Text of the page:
Tatis was right to apologize. He generates plenty of excitement by just playing the game the way it’s supposed to be played.

    1. To me, this unwritten rule makes no logical sense at all. If a game is considered to be out of reach, why would you ever give a hitter a take sign regardless of the count? Trying to stretch out the game? Trying to eke out a walk? By logic then, should all the hitters just take all the pitches until the game is over?

  5. As old as I am I have seen Baseball change a lot. It’s gone from a fun game to let’s see who knocks the ball out of the park more often. It’s gone from strategy to brutal & mean. My whole Family use to want to see the Dodger ball games, now not so much. My wife and I are still loyal. As I mentioned before, use all the basics not just homer after homer because it doesn’t always work. Run & hit, hit & run, stealing bases, make the other team think about what your next move is. Mix it up and make it interesting.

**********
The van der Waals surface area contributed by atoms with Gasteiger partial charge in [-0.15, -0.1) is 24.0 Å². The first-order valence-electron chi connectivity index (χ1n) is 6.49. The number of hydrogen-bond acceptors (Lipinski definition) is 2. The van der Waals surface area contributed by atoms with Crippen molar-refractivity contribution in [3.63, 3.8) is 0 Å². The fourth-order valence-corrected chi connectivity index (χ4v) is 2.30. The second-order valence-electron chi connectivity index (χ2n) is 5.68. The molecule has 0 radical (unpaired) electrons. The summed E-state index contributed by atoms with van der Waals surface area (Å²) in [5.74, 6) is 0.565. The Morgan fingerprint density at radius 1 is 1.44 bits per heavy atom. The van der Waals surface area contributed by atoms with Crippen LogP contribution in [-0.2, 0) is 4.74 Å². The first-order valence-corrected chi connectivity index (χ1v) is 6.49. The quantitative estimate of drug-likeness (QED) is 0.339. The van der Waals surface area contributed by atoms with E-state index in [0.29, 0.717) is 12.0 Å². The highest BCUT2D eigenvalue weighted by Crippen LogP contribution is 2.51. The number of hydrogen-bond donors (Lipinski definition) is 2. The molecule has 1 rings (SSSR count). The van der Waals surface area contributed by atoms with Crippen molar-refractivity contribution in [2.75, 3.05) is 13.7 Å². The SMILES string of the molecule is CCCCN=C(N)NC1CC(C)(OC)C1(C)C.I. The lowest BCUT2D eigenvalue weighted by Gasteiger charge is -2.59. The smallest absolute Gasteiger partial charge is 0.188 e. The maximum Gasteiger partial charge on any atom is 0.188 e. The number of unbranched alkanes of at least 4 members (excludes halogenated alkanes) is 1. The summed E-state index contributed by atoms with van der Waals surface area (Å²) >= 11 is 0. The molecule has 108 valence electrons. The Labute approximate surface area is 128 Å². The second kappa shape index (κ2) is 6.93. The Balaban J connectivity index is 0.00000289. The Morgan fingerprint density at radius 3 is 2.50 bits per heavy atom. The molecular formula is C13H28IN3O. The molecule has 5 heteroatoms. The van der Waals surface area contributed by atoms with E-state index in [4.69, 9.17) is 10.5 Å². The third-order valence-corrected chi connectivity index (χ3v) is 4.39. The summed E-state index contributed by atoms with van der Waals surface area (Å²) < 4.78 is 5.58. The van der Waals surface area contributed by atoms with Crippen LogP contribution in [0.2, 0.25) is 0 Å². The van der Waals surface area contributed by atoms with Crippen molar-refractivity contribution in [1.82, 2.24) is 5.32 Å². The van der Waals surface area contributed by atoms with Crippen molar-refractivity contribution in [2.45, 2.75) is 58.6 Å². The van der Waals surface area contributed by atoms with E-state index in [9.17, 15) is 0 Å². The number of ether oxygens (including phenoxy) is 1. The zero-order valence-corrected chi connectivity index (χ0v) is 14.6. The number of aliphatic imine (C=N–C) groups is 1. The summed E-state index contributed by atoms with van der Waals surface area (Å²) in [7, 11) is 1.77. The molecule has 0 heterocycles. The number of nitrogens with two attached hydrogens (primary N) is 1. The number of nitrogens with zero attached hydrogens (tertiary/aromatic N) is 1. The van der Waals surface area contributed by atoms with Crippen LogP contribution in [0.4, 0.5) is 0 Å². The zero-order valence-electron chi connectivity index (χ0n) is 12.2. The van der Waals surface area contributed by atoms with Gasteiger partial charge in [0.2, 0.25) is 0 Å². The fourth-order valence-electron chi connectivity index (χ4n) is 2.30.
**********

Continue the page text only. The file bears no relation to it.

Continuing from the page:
6. Hey Dave, you better bring home a world series ring or the one thing that will change is the holder of the manager job for the Dodgers.

  7. The “unwritten rules” are meant to not embarrass opponents by stealing or bunting with big leads, and not intend to injure opponents. so another of these rules is to never intentionally throw at a batter’s head; OK to hit one in the back, but not the head. spiking an opponent is no longer tolerated (sorry Ty Cobb), nor using a bat as a weapon (sorry Juan Marichal). these are all “common sense” rules.
    swinging at 3-0 pitches is not one of these, and should not be a big deal.

    1. Only that swinging 3-0 when your manager gives you the take sign is willfully defiance. That’s my only problem, otherwise go for it!